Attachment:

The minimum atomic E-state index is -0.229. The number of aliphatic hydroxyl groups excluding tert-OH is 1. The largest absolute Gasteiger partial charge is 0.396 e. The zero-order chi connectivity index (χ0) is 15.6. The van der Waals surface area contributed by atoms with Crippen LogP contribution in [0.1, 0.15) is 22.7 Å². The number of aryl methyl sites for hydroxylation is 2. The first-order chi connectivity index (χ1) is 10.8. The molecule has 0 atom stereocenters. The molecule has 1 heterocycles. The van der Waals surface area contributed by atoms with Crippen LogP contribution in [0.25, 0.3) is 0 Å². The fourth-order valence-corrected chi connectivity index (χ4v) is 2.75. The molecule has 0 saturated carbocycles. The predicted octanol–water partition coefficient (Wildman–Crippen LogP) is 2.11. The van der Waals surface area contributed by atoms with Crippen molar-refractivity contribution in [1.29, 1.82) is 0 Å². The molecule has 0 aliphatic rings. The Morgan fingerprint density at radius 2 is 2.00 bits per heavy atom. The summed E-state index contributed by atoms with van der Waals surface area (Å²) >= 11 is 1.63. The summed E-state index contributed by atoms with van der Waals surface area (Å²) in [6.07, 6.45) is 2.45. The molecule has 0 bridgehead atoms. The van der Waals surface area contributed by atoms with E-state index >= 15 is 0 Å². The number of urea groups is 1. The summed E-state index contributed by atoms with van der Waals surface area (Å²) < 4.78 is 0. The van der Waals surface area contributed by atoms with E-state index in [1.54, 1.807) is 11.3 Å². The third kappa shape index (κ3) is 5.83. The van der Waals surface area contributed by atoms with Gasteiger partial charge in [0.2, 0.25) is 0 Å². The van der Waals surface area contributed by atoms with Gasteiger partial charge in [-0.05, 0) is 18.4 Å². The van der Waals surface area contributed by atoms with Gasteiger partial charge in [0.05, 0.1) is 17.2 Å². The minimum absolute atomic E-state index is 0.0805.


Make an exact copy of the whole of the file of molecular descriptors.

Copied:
The minimum atomic E-state index is -0.229. The number of aliphatic hydroxyl groups excluding tert-OH is 1. The largest absolute Gasteiger partial charge is 0.396 e. The zero-order chi connectivity index (χ0) is 15.6. The van der Waals surface area contributed by atoms with Crippen LogP contribution in [0.1, 0.15) is 22.7 Å². The number of aryl methyl sites for hydroxylation is 2. The first-order chi connectivity index (χ1) is 10.8. The molecule has 0 atom stereocenters. The molecule has 1 heterocycles. The van der Waals surface area contributed by atoms with Crippen LogP contribution in [0.25, 0.3) is 0 Å². The fourth-order valence-corrected chi connectivity index (χ4v) is 2.75. The molecule has 0 saturated carbocycles. The predicted octanol–water partition coefficient (Wildman–Crippen LogP) is 2.11. The van der Waals surface area contributed by atoms with Crippen molar-refractivity contribution in [1.29, 1.82) is 0 Å². The molecule has 0 aliphatic rings. The Morgan fingerprint density at radius 2 is 2.00 bits per heavy atom. The summed E-state index contributed by atoms with van der Waals surface area (Å²) >= 11 is 1.63. The summed E-state index contributed by atoms with van der Waals surface area (Å²) in [6.07, 6.45) is 2.45. The molecule has 0 bridgehead atoms. The van der Waals surface area contributed by atoms with E-state index >= 15 is 0 Å². The number of urea groups is 1. The summed E-state index contributed by atoms with van der Waals surface area (Å²) < 4.78 is 0. The van der Waals surface area contributed by atoms with E-state index in [1.54, 1.807) is 11.3 Å². The third kappa shape index (κ3) is 5.83. The van der Waals surface area contributed by atoms with Gasteiger partial charge in [0.2, 0.25) is 0 Å². The van der Waals surface area contributed by atoms with Gasteiger partial charge in [-0.05, 0) is 18.4 Å². The van der Waals surface area contributed by atoms with Gasteiger partial charge in [0.05, 0.1) is 17.2 Å². The minimum absolute atomic E-state index is 0.0805.